ASHBURN, Va., -- Washington Commanders quarterback Sam Howell was under pressure long before the season started: A second-year quarterback drafted in the fifth round with only 19 NFL passes to his resume was charged to lead an almost definite must-win season.
Once the season began, the pressure he faced has been different -- and more painful. Through three games, Howell has been sacked 19 times -- six more than any other quarterback. The Buffalo Bills recorded nine in Sunday's 37-3 win alone.
Howell and the Commanders are on a record-setting pace: The most sacks any team has surrendered in a season is the Philadelphia Eagles in 1986 with 104. Washington is on pace to allow 107.7, albeit with one more game than Philly. Meanwhile, David Carr holds the NFL record when he was sacked 76 times when he was with the Houston Texans.
“You’ve got to learn from it,” Washington coach Ron Rivera said of Howell. “If you don’t learn from it, it’s going to happen again.
"He's trying to make plays and sometimes it's just dumping the ball and getting rid of it or throwing it away. I think that's part of his growth period.”
They can’t afford for it to happen at Philadelphia on Sunday (1 p.m. ET, Fox). In 2022, the Eagles sacked then-starter Carson Wentz nine times in a 24-8 win. But the Eagles have only six sacks thus far. They also rank 25th in number of quarterback hits as well as pressure percentage. However, the Eagles have a collection of good defensive linemen capable of pressuring Howell. Rookie Jalen Carter is second among defensive tackles with 15 pressures.
“They're just so talented and they have so much depth as well,” Howell said.
He said a lot of what must be learned lies with him. Howell has started only four games in the NFL and, offensive coordinator Eric Bieniemy has said, he’s seeing new looks each game. Sometimes it causes indecision; other times it takes time to process what he sees before moving to his next read. That could be the difference between a completion and a sack.
“You have to understand he’s going through that experience,” Bieniemy said. “The best thing Sam did [Sunday] is he played his way through it. Now he can find out the good he did, the bad he did and the indecisiveness he did.”
Howell doesn't want to use youth as an excuse.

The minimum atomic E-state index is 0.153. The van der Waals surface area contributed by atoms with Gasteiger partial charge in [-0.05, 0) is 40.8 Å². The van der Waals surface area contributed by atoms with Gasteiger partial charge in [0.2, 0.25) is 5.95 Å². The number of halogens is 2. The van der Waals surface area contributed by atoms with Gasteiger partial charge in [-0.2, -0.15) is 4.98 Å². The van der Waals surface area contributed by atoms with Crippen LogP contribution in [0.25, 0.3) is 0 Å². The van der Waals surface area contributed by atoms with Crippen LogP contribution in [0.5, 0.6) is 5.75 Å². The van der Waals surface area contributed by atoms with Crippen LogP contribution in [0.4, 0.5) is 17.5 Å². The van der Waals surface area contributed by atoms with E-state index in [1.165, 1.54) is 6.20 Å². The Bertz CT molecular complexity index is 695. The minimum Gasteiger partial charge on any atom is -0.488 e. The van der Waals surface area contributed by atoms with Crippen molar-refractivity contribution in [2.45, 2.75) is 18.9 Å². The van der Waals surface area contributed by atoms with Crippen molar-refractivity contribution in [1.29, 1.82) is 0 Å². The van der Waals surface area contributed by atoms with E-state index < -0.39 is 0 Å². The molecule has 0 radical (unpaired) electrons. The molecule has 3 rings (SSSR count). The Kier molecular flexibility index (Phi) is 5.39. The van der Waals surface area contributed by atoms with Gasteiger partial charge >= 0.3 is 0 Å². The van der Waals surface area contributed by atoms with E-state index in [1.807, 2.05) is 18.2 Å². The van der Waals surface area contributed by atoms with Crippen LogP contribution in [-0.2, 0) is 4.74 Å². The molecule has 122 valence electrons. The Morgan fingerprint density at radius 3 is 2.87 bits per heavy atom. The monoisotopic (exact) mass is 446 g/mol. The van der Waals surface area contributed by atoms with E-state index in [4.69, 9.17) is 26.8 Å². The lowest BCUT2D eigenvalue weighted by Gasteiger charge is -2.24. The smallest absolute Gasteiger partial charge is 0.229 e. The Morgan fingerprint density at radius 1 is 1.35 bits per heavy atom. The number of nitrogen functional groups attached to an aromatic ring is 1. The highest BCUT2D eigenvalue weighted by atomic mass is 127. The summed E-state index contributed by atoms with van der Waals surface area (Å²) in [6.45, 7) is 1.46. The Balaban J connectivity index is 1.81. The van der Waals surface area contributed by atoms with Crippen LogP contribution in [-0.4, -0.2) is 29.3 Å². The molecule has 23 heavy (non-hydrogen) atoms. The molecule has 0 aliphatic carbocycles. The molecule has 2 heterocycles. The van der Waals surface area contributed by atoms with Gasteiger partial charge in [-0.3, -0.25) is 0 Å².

“Honestly no,” he said. “I expect to play much better than I played on Sunday, and my teammates and this organization deserves for me to play better than I played on Sunday. I can't go out there and make the excuse that I'm young because the teams we're playing, they don't care. The scoreboard doesn't care. So, I got to do my job at a higher level in order for this team to go where we want to go.”
On one sack against Buffalo Howell held the ball for 3.06 seconds before trying to run and being tackled. Another time, down 37-0 and trying to make a play down the field, it was 3.21 seconds. It’s considered a win for the line if the rush takes at least 2.5 seconds.
“I just got to do a better job overall just getting the ball out,” Howell said.
Washington’s line has the league’s 10th-most pass-rush losses, according to ESPN Stats & Information. But sometimes when Howell isn’t sacked, the pocket is more condensed than the Commanders would like.
Howell, at 6-foot-1, is short for a starting quarterback. That means Washington’s interior needs to be more stout to provide an effective pocket.
“He's not the tallest guy, so especially our job is to not let the pocket collapse as much so he can get the ball out and look over us,” Washington guard Sam Cosmi said. “We've got to do a better job of that. But for him, he's working on stuff. We all are.”
At times, teams are pushing the interior and looping their ends around the tackles to pressure, or sack, Howell. He has been sacked twice in such situations.
“It’s working,” Washington center Nick Gates said of that strategy. “We need to firm up in the middle to be honest. We’ve just got to get our hands on guys and be able to anchor a little quicker. Just stand firm."
Gates said teams are pressuring them more because of Howell's inexperience.
“He's trying to make plays back there," Gates said. "It takes some time to get used to, but as a line we’ve got to come together and pick him up. We can't let him get hit like that. It's not all on us, but it's our job to block it for him so we could do a better job than we have.”
But, wide receiver Terry McLaurin said, they have playcalls that can help reduce the time Howell needs to make his reads -- or even to go through his progressions. On a 10-yard catch against Buffalo, McLaurin faced solo coverage from corner Tre'Davious White. It became an automatic conversion to a fade route.
“Those are easy throws that you can get to help your quarterback get in the rhythm,” McLaurin said. “It's like, OK, I got off cover so I'm going to take the short. Or I got a press, I'm going to take this fade. Those are easy throws that I help feel like the quarterback sees the ball thrown, caught, and keeps you in a rhythm in the offense versus I got to drop back, I got to go here, here, here.”
That’s why Bieniemy said it’s not just one issue, even if Howell’s growth and development will receive a lot of the attention.
“It’s a combination of everything,” he said. “It starts with me. We have a young quarterback. Our job is to make sure we’re continuing to grow there. When you go through a season you have highs and lows. This is when you find out who you are.”